Each of your poems are very different and utilize a different tone. How do you decide what tone to use with a particular piece?
“I don’t think I ever consciously decide what tone to use with a piece. I never sit down and think “okay, I’m going to write a poem and it’s going to have a sinister tone.” The tone, or just all my writing in general, stems from random moments. Some thought, some overwhelming feeling, some place, someone, or something, will stick out to me out of the blue, and I become haunted by it until it’s written down. It’s like having these ghosts in your stomach that either sit there and settle or come up and escape through the psyche, begging to be born into existence. Each one of those phantoms or ghosts has their own story and voice—some mystical, some mournful, some amorous, lilting, lyrical—each very different and unique from the other—and that’s what gives the tone for each work I write.”
Because of the titles of your poems, I assume you are from the Midwest area. Do you find it more difficult to find inspiration in such a midwestern region?
“Yes, I am. I live in Freeport, Illinois. Actually, living in such a Midwestern region gives me the most inspiration. And just because I’m from the Midwest region doesn’t mean I only write ‘Midwest poems or Midwest stories’—I’m always experimenting and trying new things in writing. A lot of people, including some who live here, usually argue things like: ‘There’s so many new restaurants, people, things to do in other places!’ ‘What’s so special about a bunch of old cornfields and abandoned motels?”Don’t you want to get out of this middle of nowhere?’ And I reply: ‘It’s your middle of nowhere, but my middle of the universe.’
Yes, the Midwest can appear mundane, boring, uneventful. It definitely isn’t one of those places you see on TV being advertised as a shiny paradise. But there are stories, there is deep history, and there is something in its spirit and its people that is so haunting, so beautiful, and so fantastically unique from anywhere else in the world. If you really knew the Midwest, I mean really knew it—you’d see the extraordinary things found in the ordinary. In other words, the Midwest’s beauty is in its ordinariness and simplicity. Open your eyes—I mean really open them—and you will see a priest gambling inside the pub and gaming lounge after dinner, a young high school girl cruising in a chewed up car at 5 am with an old man who oddly resembles the devil from the 70’s film you watched last night, the wife of the town surgeon drinking moonshine in a shanty looking out at the pond infested with locusts, naked children eating their Kraft Mac and Cheese dinners in styrofoam bowls on a playground in the middle of humid summer, residents of a nursing home at sunrise escaping through the balcony to cross the road and feel their bare feet on dewy green grass one last time, a baby born to her mama’s ringtone of Sister Christian—this and so much more you will see. If you look at things like this, you will find an infinity of inspiration.”
In some of your poems such as “Story Made from Small White Houses” and “Notes from a Grocery Store in Chicago,” you do not use capitalization. What was your reasoning for this creative choice? Did you worry this decision would cloud the reader’s comprehension of the poems?
“I do not think there is any logical reason why I use no capitalization in some of my poems. I guess maybe it’s because the poems that I use no capitalization in flow more freely off the tongue or brain when I write them. I also feel like it makes the poem more easygoing and emphasizes the mood of the poem. The poems I do use capitalization in are usually more like narratives. I think that a lot of the poetry today uses no capitalization—maybe because it seems more approachable to the modern reader than traditional poetry, or maybe because it’s popular to use no capitalization because it’s “trendy” and “artsy” in social media culture. These are just my guesses. I don’t worry too much about this creative choice because I trust the reader and like leaving a lot of room open for questioning.”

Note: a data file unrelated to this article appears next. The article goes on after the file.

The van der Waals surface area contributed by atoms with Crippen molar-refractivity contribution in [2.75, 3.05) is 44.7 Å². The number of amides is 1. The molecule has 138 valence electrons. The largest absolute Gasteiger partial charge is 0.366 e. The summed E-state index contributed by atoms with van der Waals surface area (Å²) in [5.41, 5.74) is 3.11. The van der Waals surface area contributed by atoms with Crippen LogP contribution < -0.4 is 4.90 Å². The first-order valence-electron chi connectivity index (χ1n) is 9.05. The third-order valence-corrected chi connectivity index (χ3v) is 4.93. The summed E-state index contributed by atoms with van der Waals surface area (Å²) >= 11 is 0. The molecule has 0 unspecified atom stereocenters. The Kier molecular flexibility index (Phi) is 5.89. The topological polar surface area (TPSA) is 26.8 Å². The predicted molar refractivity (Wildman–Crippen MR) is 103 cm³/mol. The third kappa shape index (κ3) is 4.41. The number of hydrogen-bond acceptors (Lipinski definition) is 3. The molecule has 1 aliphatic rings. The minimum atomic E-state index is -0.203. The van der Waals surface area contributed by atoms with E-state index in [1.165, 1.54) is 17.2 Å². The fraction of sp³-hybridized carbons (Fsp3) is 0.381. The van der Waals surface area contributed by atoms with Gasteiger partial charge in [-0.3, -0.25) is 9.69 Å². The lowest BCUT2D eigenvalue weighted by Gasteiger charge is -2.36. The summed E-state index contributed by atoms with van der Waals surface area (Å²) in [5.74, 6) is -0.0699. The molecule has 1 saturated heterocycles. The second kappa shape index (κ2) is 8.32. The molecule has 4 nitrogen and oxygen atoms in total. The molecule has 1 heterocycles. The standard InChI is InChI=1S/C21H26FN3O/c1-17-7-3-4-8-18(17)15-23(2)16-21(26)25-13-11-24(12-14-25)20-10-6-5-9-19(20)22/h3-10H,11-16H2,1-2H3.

Poetry is a very popular industry, and poets are subjected to a lot of judgement. What are some tools you use when handling rejection and criticism?
“To be honest, I’m a pretty sensitive person in everyday life and take things to heart easily. With writing though, I am surprisingly thick-skinned. Like at the end of the day, I don’t care what anybody says when it comes to my writing. Having a stubborn spirit is my key to handling judgement, criticism, and rejection. You really just have to persist, work hard, and keep trying. Listening to the criticism is constructive, but don’t listen too much because only you know what’s best. Most importantly, never lose your voice. That’s just a plain sin to the art. Keep your individuality and your unique vision alive and strong. Rejection, criticism, and judgement are a natural and normal part of being a writer. When I started out writing two years ago, I knew right from the start that I was going to get rejected and criticized and judged for my writing and even being a writer. Knowing that truth humbled any expectations, and I still never have any expectations for how my writing is going to be received or even how people are going to look at me as a writer. I just write out of 100% pure passion and love for the art. And it’s a real honor whenever one of my pieces gets lucky and gets out into the world.”
Arja Kumar is a human, writer, and nineteen-year-old college student from Illinois. Her work has appeared in literary magazines including KAIROS, Sweet Tree Review, Literary Orphans, Blink-Ink, and Bop Dead City. When she is not writing, she likes to cook, paint, and stargaze.